Patagonia Region

The southern extreme of the planet offers magical experiences

Tourism in Patagonia: What to Do in This Region?

This is tourism in Patagonia. It’s magical because its waterfalls, plains, mountains, and native forests encompass a special mystique typical of the End of the World. It’s extraordinary because its landscapes are breathtaking. It’s legendary because what you experience there will be treasured forever.

About Patagonia

What to visit in Patagonia? Glaciers, lakes, forests, steppes, natural wonders declared UNESCO’s World Heritage Sites, among many more. Visiting this region is a one-way ticket to a parallel world where the landscape captivates everyone, the gastronomy delights all taste buds, and the stimuli increase every second. Land of native fauna, national parks, and fairy-tale villages: this is what the places in Argentinian Patagonia offer.



Must-see Attractions

The Mythical Route 40: Its Patagonian Stops

A national emblem crossing 11 provinces. In the south, mountains and lakes decorate it, raising the bet and reaffirming the weight of this route for the country.

Los Glaciares National Park, an Icy Paradise

The first to be declared a World Heritage Site. The glaciers in the park originate from the great Patagonian Ice Field, the largest ice field in the world after Antarctica.

Kayaking in Bariloche

You can paddle along the Nahuel Huapi and Moreno lakes in Río Negro. Bariloche offers thrilling water experiences and unbeatable landscapes nestling turquoise waves.

El Chaltén, National Capital of Trekking

This honour was awarded thanks to its impeccable trails marked out in nature. A magical journey that requires being in good physical condition, but that ensures that every second of the tour is worth the effort. The view of Cerro Fitz Roy is beyond compare.

Navigation on the Argentino Lake

Embark on an aquatic adventure through Argentinian Patagonia’s frozen landscapes. Glaciers become the ideal setting to contemplate a natural wonder.

Speed up at the End of the World

The routes connecting Ushuaia, in Tierra del Fuego, are perfect for a road trip surrounded by pure nature. Forests, valleys, mountains, lakes, and Patagonian flora and fauna.

Valdés Peninsula: a Marine Experience among Fantastic Animals

The phenomenon of the southern right whales is known worldwide. In Chubut, animals parade along the coast, offering an experience for all the senses: orcas, penguins, dolphins, and sea lions turn up to join the show.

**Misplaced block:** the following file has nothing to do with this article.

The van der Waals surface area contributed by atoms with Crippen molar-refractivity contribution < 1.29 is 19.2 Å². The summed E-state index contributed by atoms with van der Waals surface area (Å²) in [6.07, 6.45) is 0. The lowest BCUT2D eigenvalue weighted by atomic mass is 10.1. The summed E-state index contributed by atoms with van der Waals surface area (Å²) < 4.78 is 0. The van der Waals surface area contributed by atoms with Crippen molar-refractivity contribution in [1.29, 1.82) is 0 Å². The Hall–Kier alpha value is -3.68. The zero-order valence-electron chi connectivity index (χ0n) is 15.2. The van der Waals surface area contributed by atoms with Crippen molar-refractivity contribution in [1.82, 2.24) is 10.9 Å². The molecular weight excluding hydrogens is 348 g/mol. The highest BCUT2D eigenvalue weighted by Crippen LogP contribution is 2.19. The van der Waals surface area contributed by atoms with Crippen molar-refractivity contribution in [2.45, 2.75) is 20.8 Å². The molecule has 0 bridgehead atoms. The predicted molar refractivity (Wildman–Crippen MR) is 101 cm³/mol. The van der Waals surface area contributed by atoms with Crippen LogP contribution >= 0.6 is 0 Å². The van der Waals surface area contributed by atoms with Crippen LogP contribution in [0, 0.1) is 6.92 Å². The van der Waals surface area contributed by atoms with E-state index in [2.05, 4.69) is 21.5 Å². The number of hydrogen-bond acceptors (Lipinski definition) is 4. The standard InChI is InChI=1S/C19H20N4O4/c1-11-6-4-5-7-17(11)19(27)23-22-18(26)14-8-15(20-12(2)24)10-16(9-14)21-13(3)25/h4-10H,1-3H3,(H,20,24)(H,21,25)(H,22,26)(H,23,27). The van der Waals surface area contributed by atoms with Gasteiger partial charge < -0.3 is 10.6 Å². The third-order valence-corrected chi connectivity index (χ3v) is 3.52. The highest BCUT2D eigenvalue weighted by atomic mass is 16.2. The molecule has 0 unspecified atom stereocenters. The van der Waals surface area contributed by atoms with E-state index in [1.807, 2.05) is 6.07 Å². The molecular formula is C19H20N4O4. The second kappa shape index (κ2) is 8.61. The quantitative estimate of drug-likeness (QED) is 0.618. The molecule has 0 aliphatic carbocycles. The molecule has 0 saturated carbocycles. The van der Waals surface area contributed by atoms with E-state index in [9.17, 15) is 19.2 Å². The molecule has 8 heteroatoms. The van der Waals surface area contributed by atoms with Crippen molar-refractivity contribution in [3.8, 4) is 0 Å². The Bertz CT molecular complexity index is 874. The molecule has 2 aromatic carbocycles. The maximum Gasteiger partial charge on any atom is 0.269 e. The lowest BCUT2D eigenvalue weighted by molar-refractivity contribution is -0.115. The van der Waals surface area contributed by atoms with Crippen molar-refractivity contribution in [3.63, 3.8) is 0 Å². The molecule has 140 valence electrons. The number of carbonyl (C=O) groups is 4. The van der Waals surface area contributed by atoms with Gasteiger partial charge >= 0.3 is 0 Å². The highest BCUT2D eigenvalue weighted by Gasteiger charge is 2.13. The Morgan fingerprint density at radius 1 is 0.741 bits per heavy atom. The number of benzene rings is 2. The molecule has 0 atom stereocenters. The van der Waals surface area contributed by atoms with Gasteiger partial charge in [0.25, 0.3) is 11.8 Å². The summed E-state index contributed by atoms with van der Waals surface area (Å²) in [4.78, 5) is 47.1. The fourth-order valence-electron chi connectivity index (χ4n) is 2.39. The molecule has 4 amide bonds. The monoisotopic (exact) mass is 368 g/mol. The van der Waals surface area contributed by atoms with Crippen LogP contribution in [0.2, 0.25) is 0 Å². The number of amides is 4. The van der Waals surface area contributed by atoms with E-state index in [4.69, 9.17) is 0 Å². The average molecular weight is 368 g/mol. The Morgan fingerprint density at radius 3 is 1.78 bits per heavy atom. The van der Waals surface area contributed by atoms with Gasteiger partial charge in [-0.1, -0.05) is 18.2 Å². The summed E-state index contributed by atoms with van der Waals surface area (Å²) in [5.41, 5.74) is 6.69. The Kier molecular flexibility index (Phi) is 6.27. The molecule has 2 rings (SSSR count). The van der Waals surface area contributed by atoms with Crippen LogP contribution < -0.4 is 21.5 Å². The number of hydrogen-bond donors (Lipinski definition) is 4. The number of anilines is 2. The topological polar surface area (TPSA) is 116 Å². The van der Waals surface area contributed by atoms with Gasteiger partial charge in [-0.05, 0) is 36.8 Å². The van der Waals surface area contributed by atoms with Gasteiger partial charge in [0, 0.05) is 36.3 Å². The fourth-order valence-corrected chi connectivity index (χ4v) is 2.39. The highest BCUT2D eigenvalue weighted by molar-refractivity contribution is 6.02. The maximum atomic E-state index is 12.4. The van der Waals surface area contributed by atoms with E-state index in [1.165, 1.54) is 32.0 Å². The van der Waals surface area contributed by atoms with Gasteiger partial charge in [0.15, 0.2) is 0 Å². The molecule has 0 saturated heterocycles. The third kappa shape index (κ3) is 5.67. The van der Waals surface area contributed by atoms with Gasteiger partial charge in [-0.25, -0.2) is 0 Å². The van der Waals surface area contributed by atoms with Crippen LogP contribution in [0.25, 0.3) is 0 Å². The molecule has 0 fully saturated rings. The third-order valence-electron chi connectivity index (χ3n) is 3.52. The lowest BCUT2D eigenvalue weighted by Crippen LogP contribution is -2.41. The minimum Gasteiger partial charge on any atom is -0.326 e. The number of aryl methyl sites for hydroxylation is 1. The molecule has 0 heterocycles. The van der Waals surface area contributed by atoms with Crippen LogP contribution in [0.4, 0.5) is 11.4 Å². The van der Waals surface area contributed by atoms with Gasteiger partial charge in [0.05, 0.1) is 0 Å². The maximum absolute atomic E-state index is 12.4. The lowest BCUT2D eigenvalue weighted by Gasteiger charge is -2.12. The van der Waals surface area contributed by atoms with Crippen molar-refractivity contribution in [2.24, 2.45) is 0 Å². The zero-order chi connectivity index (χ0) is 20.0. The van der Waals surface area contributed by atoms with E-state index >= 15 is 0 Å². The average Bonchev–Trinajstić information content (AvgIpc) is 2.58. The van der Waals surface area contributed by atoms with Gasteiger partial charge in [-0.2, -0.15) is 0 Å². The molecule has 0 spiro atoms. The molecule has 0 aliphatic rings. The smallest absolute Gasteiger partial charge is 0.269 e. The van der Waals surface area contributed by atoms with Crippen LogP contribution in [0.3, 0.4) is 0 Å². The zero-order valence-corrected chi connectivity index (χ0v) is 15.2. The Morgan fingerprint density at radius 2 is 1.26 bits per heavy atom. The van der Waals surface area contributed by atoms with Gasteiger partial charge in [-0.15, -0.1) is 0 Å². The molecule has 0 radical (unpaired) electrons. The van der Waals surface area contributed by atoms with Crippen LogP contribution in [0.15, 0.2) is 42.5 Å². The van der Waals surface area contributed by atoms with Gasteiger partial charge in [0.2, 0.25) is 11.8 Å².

Water Falling off from the Sky: Waterfalls

Santa Ana, and Dora, and Ñivinco, and Pichi Traful… There are thousands of alternatives to see waterfalls in Patagonia.

The region’s climates and temperatures vary across the different geographical points. The average annual temperature is around 10 ºC, with lower temperatures as you go to the south of Patagonia. During winter, in the southernmost extreme, heavy snowfalls are often, making it ideal for practising sports on the mountains. Winds also characterise the Patagonian climate, especially in summer.

Although the term does not have a clear origin, it is believed that the name derives from the nickname given to the original inhabitants by Magellan’s men, i.e., ‘Patagones’.

From deer, pumas, and foxes to guanacos, condors, and rheas. The enormous variety of animals living in Patagonia is wide due to the diversity of its landscapes and climates. In particular, the maritime group holds a special place with the arrival of southern right whales, which share a stage with Magellanic penguins, sea lions, orcas, and dolphins.


On the other hand, the flora embraces native forests and steppes, with examples of cypresses and larch trees, as well as typical bushes, such as the Magellan barberry. Lupins bloom in spring with their characteristic intense purple colour.

The western region of southern Patagonia has a valuable water network that constitutes one of the most important drinking water reservoirs in the world. So, if you are travelling to Patagonia, you must drink the water that flows along its crystal-clear rivers.

The Patagonia region is made up of 6 provinces: La Pampa, Neuquén, Río Negro, Chubut, Santa Cruz, and Tierra del Fuego.